In the world of hotels, there are big luxuries, like the white sand beaches at the $3 billion Emirates Palace in Abu Dhabi or world-class golf courses in the middle of the desert at Arizona’s The Boulders. Continue reading
Some of the best gifts we get can be things we’d never choose to buy for ourselves. Things that might seem like too much of an indulgence if we bought them on our own.
Are you looking to pamper someone in your life this year? Here are 10 luxurious gifts to look for this holiday season. Continue reading
At InnStyle, we live by a simple rule:
Treat our customers – whether they own hotels, beds and breakfasts, vacation rental properties or other commercial entity– as well as they would treat their guests.
When we speak to our customers in person, over the phone or via e-mail, we want to be certain they know how much we value their business.
That’s why we’re excited to be heading to the annual AIHP conference at the end of January. Going to a conference is always an exciting time, as it gives us the opportunity to reconnect with long-time clients and meet future customers.
We find that our customers appreciate the time allowed to visit our booth, see what products we’re offering, and learn the benefits each one brings. Whether it’s getting the feel of a towel or laying on a mattress, we’re happy to let potential customers experience our products, and are always ready to answer their questions.
That’s how much visitors love these robes. And who can blame them? There’s nothing like a warm, soft bathrobe to take the chill out of a cold morning.
The sight of a guest wearing a robe to breakfast would have been unusual years ago. But that’s not the only thing that’s different. The types of robes offered to guests at beds and breakfasts, spas and resorts have changed as well.
It used to be that terrycloth robes were the most common types of robe in the market, with velour showing up more often in higher-end catalogs and hotels.
But over the years, robe manufacturers have come up with many different kinds of robes, with different fabrics, styling, colors and sizing and weights. Here’s a look at five of the most popular robe varieties.
If your bed and breakfast or your rental property has a pool, it’s probably something that’s at the front of your mind as summer approaches.
Among the many questions you may need to answer in the next few months as you shop for B&B supplies: “Which pool furniture best meets our needs?”
Fortunately, we have an answer: Grosfillex.
But what if one of the most memorable parts of someone’s trip was their hotel room?
Many innkeepers are taking advantage of this idea – and thus creating more revenue — by taking a space on their property and essentially turning it into a gift shop where guests can purchase the sheets, towels, robes, and other amenities they’ve enjoyed during their stay.
Guests enjoy having luxury linens and other comforts when they travel, giving them a break from the familiar sheets, towels, mattresses and blankets they use at home. Some of them even call InnStyle directly to purchase these products. But these customers could – and should – be purchasing through you.
There doesn’t seem to be a definitive origin story for table runners, but most writers we found seem to agree they came about in the Middle Ages.
As blogger Amy Isaman put it:
“Apparently, back in medieval times, people would wipe their faces on the table cloth. Eventually, thank God, this became unacceptable and somebody invented napkins, but people still ate like pigs and spilled their food and drinks all over the tablecloths which then had to be laundered, so some wise woman invented the table runner to protect the table cloth.”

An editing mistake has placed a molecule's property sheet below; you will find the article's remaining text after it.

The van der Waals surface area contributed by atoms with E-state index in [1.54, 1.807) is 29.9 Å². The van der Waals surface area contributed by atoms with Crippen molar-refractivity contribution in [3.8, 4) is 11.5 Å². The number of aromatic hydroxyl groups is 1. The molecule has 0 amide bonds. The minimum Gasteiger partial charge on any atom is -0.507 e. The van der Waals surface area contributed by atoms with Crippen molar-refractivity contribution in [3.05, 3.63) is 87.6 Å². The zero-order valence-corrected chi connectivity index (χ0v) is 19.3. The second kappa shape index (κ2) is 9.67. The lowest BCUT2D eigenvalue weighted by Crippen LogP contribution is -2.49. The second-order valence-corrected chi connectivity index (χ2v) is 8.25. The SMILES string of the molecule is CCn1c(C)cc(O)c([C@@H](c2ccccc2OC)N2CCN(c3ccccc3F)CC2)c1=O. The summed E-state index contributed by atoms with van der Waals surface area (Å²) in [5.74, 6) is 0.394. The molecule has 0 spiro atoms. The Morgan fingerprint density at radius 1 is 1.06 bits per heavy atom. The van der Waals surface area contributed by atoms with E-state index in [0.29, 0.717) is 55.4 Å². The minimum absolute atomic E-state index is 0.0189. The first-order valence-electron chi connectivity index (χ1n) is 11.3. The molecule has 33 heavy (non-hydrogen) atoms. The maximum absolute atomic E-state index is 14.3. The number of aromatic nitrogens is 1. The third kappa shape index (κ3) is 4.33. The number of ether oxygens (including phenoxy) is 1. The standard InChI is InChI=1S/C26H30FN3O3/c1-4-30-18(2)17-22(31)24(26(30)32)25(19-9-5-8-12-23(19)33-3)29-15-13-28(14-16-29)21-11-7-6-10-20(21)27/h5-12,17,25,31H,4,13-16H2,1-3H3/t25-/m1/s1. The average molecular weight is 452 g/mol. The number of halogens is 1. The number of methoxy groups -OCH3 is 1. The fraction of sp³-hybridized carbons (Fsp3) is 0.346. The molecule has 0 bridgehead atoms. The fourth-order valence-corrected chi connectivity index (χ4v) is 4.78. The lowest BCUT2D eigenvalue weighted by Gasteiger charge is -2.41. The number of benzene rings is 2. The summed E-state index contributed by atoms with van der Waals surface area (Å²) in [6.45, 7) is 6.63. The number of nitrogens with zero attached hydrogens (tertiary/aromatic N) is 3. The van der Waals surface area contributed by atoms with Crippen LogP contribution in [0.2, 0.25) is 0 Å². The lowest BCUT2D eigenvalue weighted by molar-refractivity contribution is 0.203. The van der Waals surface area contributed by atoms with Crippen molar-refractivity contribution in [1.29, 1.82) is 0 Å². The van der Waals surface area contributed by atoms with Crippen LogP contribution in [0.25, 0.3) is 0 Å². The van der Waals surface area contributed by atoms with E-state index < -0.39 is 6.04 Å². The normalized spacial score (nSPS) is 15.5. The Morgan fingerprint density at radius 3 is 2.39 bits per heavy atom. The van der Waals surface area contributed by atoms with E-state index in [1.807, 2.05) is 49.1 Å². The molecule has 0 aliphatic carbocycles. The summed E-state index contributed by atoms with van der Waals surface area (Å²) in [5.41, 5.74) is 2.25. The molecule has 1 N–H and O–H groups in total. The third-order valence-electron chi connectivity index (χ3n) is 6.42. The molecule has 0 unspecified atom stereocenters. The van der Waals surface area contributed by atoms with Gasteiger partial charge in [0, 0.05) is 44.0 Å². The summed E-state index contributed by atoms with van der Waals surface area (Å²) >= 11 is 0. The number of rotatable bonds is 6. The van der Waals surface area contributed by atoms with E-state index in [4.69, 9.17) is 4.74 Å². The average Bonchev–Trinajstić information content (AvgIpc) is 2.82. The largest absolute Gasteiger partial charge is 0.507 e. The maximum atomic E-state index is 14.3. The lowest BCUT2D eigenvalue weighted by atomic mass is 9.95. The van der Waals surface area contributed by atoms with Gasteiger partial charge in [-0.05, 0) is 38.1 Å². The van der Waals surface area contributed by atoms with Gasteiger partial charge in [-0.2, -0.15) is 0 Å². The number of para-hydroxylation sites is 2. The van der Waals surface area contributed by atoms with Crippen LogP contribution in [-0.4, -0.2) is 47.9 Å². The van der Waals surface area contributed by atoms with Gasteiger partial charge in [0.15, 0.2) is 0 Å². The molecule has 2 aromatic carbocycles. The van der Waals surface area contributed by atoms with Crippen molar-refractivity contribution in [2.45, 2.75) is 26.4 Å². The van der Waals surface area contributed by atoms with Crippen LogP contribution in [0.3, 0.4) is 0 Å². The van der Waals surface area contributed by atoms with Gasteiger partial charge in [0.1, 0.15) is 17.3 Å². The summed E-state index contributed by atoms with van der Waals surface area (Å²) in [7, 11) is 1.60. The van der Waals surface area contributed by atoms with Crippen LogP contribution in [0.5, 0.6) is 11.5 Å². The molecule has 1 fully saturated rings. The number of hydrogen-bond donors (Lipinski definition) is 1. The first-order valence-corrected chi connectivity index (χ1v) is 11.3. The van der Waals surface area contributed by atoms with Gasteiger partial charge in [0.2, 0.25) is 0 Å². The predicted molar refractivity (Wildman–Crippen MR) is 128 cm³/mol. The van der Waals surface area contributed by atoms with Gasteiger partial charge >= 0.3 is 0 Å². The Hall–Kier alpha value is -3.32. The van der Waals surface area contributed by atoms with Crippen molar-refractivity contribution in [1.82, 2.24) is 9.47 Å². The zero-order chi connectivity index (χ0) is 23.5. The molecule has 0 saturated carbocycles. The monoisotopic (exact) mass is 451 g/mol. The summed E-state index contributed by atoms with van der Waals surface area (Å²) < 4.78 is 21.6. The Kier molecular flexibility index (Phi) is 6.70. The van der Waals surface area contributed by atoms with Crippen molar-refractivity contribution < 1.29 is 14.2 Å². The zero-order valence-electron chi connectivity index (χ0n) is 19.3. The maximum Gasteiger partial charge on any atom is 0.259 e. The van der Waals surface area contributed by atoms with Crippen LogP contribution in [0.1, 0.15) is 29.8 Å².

The idea was that the table runner would catch all the spills and dropped food, and then be gathered up for cleaning at the end of the night, leaving the pristine tablecloth behind. Tablecloths and table runners became standard dining fixtures by the 1600s.
Hopefully, you’ll be using your table runners for decorative, and not simply practical, reasons. Here are 10 ways you can put one into play in your home:
The Professional Association of Innkeepers’ 2016 conference is just a few months away. The PAII sent us a questionnaire to fill out, and as we did, we realized they’d given us a great opportunity to share our story with the world. Here’s what we had to say.
1. In 500 words or less, please tell us about your business:
We have been in business since 1952. We began with a store called County Linen Center in Doylestown, Pa. (Bucks County), selling linens for bed, bath and dining for the home. Since we had many local hotels purchasing from us, we recognized that innkeepers could not purchase luxury linens in small quantities at wholesale pricing.
So we went nationwide in 1988, calling ourselves InnStyle. At that time, most hospitality industry suppliers only offered products by the dozens and did not offer fashion products.
Way back in the Medieval period, table runners were used to protect rare and valuable tablecloths from messy and uncouth diners, many of whom tended to use the tablecloth in front of them as a napkin.
Dining room manners, of course, have changed quite a lot over the past thousand or so years, and today, table runners are generally used for decorative purposes. And yet they also keep expensive tables—and yes, expensive tablecloths—safe from forks, knives, liquid spills and food debris. So maybe things haven’t changed all that much after all!
If you’d like to add a table runner to your own dining room, bear in mind that they can be used for both formal and informal settings. In either situation, they bring color, texture and an added interest to your table. You can use them to celebrate special occasions, to observe the holidays, or simply to change the mood of the room.